“A practical joke with a wood sprite gone wrong.” The fairy stretched her tiny arms and flexed her shimmery wings. “To thank you for freeing me, I will give you one wish.” She cupped her hands, chanted a spell, and blew a long breath between her fingers. “Wish well.”

She handed the girl a globe, small and sliver and wispy. Then she flew to the forest behind the house.

The girl was delighted with her wish and took it everywhere. She admired its many layers. She loved how it felt solid but looked like clouds. She adored how it fit right in her hand or tucked neatly in her pocket.

Soon, the girl’s excitement about her wish became too much to keep to herself.

She went to her brother and said, “The fairy from the TV gave me a wish. Would you like to share it with me?”

He did not take his eyes off his phone. “Go away.”

Then she went to her sister and said, “The fairy from the TV gave me a wish. Would you like to share it with me?”

“What does that even mean?” Her sister slammed buttons on the controller in her hands. “Actually, I don’t want to know.”

The girl sat on the front steps and waited the long hours until her parents came home. “Mom, dad, the fairy from the TV—”

“We’re busy.” Her mother focused on sorting mail, while her father pulled out boxes of frozen food to microwave.

“We both had long days.”

Even the dog had no interest in her wish, preferring instead to bark at the wind. The cat, as usual, was nowhere to be found.

For the rest of the evening, the girl carried around her wish, marveling at it and protecting it from harm. She traveled with it from room to room, its silvery glow brighter than the many devices whose screens were always aglow.

Just before dinner, her mother’s yell brought the family to the den.

“What happened in here?” She pointed to the broken pieces of the TV screen covering the floor.

“I freed the fairy trapped in our TV and look what she gave me.” The girl help up her wish.

“How come you got a wish?” her brother asked, for once looking not at his phone but at the wish in his younger sister’s hands.

“It isn’t fair,” her sister said. “I want a wish too.”

“There should be wishes for all of us,” her mother said. “Think of what we could wish for: a bigger house, new cars, early retirement… a new TV.”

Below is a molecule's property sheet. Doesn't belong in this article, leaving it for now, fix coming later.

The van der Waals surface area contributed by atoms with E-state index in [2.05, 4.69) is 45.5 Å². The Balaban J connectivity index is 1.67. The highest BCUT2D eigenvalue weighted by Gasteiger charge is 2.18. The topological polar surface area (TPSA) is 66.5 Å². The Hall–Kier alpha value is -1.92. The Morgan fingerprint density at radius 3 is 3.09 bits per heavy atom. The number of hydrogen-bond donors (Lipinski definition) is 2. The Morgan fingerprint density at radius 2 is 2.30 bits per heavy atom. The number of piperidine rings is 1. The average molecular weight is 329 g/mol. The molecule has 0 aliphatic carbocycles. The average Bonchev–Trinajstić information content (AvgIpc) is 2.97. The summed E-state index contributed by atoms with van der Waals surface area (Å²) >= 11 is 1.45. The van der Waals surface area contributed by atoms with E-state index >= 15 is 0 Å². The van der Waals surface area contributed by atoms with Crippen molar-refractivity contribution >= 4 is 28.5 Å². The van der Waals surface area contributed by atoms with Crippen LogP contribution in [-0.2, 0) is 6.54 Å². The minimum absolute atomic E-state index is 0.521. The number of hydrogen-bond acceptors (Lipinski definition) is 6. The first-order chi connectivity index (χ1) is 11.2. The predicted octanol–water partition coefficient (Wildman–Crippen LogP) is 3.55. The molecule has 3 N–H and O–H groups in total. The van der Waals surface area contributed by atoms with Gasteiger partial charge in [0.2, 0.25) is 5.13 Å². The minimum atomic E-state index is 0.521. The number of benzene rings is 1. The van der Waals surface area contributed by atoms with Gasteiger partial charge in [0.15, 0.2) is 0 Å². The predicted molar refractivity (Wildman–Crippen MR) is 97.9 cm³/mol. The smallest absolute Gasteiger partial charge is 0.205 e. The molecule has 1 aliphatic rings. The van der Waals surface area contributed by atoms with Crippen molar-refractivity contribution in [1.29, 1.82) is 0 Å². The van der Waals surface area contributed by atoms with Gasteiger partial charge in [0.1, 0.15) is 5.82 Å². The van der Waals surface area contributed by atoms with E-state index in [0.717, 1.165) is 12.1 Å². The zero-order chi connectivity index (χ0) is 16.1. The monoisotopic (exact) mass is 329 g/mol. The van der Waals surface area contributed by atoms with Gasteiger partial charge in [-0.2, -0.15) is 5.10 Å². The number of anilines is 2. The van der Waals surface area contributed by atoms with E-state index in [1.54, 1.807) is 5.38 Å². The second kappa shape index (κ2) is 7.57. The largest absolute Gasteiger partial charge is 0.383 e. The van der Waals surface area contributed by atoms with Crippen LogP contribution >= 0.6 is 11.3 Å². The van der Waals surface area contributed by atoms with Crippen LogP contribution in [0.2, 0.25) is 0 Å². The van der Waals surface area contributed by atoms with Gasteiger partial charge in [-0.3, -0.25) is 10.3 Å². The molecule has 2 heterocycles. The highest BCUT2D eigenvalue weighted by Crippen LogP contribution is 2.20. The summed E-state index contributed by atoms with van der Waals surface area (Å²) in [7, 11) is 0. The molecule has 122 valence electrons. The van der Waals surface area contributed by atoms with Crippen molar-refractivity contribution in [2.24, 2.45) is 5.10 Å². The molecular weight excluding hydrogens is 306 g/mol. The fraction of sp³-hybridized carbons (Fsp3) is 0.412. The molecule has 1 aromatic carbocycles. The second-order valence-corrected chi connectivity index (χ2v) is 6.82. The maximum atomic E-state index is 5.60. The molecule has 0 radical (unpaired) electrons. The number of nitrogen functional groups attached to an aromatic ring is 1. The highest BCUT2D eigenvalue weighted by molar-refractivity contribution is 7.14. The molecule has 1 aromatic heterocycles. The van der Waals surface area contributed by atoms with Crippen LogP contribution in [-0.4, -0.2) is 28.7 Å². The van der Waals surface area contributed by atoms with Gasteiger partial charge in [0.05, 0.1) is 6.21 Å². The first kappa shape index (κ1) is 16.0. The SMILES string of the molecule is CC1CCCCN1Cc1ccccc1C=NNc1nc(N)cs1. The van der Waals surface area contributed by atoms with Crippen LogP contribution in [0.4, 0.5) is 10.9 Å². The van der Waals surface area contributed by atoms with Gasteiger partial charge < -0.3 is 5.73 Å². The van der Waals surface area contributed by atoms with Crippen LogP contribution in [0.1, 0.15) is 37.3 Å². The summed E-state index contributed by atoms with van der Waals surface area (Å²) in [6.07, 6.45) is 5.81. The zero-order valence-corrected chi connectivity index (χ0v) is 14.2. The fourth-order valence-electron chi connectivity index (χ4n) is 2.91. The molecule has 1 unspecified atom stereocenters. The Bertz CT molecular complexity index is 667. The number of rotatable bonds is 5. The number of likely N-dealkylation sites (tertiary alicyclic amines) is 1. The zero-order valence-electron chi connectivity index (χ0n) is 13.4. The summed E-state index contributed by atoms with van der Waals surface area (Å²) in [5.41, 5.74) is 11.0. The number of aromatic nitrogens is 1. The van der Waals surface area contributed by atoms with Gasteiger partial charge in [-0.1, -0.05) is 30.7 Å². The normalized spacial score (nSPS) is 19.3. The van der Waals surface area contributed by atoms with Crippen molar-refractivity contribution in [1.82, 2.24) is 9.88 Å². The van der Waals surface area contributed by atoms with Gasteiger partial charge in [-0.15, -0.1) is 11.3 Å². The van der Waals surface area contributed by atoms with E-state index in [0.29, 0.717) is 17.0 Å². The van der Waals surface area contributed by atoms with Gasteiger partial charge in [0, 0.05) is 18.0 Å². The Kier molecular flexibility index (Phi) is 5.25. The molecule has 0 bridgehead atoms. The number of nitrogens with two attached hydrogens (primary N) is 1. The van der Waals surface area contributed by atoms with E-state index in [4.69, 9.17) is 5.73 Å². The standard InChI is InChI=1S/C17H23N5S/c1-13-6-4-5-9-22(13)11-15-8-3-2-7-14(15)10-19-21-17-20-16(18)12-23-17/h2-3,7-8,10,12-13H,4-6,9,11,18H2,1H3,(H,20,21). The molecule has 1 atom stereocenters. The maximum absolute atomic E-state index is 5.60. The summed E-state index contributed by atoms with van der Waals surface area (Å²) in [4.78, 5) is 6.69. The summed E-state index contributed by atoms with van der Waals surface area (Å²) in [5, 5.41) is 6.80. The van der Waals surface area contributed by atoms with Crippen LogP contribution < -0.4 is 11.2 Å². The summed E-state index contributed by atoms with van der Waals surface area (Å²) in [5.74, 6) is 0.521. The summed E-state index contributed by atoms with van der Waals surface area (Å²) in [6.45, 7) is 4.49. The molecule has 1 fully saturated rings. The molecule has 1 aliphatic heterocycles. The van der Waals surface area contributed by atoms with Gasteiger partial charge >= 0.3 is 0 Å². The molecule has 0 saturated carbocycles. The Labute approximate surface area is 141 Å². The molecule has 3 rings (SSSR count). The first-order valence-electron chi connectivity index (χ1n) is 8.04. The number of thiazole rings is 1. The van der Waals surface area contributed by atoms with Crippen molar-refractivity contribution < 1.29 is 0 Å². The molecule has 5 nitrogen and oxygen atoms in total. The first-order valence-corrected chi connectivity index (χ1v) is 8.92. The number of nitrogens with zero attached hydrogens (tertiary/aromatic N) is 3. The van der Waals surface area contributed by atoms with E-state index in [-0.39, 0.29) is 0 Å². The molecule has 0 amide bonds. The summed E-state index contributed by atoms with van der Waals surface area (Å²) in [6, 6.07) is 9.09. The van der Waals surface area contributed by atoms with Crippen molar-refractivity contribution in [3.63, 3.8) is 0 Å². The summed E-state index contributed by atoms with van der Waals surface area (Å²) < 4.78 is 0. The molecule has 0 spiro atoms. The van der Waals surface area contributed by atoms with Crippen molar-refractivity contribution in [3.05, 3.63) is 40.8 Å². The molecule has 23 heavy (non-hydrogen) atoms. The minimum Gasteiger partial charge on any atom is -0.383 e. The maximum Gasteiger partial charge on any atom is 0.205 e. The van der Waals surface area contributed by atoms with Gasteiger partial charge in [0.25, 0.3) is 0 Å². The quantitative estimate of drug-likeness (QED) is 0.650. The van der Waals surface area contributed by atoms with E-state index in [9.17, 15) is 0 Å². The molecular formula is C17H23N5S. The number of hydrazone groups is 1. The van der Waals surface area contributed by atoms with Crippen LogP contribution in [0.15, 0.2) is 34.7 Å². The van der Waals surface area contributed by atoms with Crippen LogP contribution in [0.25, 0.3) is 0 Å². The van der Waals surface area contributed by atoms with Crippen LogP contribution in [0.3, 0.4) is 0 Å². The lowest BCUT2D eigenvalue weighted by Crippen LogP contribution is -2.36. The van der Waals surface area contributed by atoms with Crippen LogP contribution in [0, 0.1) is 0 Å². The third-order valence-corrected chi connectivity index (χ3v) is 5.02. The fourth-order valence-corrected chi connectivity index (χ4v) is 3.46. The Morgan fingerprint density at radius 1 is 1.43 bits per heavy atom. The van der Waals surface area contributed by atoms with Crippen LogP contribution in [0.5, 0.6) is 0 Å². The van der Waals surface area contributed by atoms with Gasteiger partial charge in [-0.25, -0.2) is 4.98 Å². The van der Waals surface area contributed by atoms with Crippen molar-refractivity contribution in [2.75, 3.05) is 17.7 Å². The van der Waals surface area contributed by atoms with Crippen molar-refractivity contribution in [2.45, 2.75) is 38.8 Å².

Her father clapped his hands together. “We will trap the fairy and demand we all get wishes.”

The girl waved her silver globe. “But I have a wish I want to share.”

“No one wants your wish,” her sister said, “when we all could have our own.”

With her mother’s supervision, the girl cleaned up the mess from the broken screen while the rest of the family went into the forest to set a trap for the fairy.

After three hours, they heard high-pitched screams. The family gathered around the trap.

“We caught you,” her father said. “Now, give us all wishes.”

“Let me out!” the fairy cried.

“First give us our wishes, then we will let you go,” her mother said.

“Let me out!” the fairy yelled.

“We want our wishes,” her brother and sister sang, dancing around the fairy.

“Let me out!” the fairy screamed.

The family grew tired of the fairy’s shrieks and went into the house to plan what to do next.

The girl crept out the back door and snuck to the fairy.

She jumped up and down, but the trap was too high. She climbed a nearby tree, but the branch was too far. She looked in the shed, but the tools were too heavy.

Then she took out her wish and held it up for the fairy to see. “Would you like to share my wish?”

“Your wish would be wasted on me.”

The girl looked at the globe in her hands, the object she had come to love more than the idea of a wish itself. She thought about how her family wanted their own wishes. She supposed that, yes, they might need a bigger house or new cars or early retirement, whatever that was. But then she considered the fairy and how it was unfair to be trapped again so soon after being freed.

“I wish for the fairy to be free.” She held the silver globe above her head and let it tumble out of her hand.

Her wish shattered with the sound of breaking glass as silver smoke filled the air.

The fairy flew from the ruined trap, clumps of broken wish sticking to her. “Humans. They never listen.” She shook herself off, spraying silver dust everywhere. “The point was your family should have let me out. They had a lesson to leThe girl brushed silver dust from her hands. “Since I freed you again, can I have another w“Wishes are not so easy to grant, you know. Next time you get one, use it for yourself.”